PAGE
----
By Thomas K. Pendergast
San Francisco is one of the most expensive and rapidly gentrifying cities in the world, as waves of real estate housing speculation roll through its working-class neighborhoods, according to a recent housing report.
“Housing Our Workers: Getting to a Jobs-Housing Fit” was released in October. It was put together by the Council of Community Housing Organizations, the San Francisco Labor Council and Jobs With Justice. The report concluded that “market pressures” have displaced thousands of working-class households from the City.
“The housing affordability crisis is the outcome of a real estate industry that has created the conditions for the gentrification of San Francisco’s working-class neighborhoods, and of the complicity of local public policy in allowing and even incentivizing this speculative behavior,” the report states. “The rapidly increasing costs of housing in San Francisco have risen at a much faster pace than the rate of wage growth for workers. For the industries where workers and unions have fought to win better contracts, this means more and more of those hard-won improvements to incomes are effectively diverted to real estate investors. Throughout our communities, essential workers are devoting an ever-increasing proportion of their incomes just to pay their rent or mortgage.”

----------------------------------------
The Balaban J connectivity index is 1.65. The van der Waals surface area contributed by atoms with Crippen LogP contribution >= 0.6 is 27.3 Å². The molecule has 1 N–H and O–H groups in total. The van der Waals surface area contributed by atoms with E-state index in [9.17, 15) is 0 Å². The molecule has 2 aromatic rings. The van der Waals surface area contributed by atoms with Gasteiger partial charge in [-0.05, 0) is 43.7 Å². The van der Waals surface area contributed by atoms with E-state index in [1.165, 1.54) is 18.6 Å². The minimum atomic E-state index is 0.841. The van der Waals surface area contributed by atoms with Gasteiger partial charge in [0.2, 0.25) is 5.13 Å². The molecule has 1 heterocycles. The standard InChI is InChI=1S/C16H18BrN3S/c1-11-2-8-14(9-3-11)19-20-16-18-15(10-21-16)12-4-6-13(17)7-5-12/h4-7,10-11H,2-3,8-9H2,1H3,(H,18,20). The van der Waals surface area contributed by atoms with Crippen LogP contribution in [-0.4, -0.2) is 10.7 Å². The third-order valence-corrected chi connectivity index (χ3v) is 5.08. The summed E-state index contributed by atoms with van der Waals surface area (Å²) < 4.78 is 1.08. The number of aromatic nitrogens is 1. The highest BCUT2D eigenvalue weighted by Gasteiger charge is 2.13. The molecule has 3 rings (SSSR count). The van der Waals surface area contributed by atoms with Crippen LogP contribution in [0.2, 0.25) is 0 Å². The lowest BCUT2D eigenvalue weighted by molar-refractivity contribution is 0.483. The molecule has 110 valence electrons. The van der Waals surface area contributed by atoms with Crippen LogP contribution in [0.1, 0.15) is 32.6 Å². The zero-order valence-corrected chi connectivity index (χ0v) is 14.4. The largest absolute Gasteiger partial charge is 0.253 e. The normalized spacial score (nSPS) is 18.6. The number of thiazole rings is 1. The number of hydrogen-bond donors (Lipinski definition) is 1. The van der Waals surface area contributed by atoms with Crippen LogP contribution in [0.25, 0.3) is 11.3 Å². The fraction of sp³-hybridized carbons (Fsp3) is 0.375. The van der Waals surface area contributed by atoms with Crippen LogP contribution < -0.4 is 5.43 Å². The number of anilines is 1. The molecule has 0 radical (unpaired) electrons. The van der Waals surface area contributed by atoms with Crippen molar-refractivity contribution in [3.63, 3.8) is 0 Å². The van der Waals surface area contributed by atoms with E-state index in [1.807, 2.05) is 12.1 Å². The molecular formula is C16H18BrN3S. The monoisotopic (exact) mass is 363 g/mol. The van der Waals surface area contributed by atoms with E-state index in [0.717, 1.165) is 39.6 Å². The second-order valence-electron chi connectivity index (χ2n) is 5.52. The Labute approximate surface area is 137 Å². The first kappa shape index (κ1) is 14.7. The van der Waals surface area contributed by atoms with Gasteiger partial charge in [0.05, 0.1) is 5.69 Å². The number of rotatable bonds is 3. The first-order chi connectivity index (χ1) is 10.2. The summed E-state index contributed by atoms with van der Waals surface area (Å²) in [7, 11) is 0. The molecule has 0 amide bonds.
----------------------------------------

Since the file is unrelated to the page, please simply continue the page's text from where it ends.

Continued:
The report concludes that only 7% of the workers they studied can afford to rent market-rate housing in San Francisco, and, in many occupations, virtually no workers can afford housing in the city where they work.
“Over the past decade, the new housing that has been constructed and permitted in our city has been extremely imbalanced and overwhelmingly of one typology: luxury condos and apartments,” said District 4 Supervisor Gordon Mar. “This type of housing – while meeting the needs of single, high-income workers – has been overbuilt. And with pandemic-driven changes to how and where some of us work, demand for high-rise luxury condos cratered over the past two years. And we can see this imbalance playing out even in the Sunset District with three market-rate developments sitting mostly vacant – in one case more than two years after completion – because the units are too expensive and not family-friendly.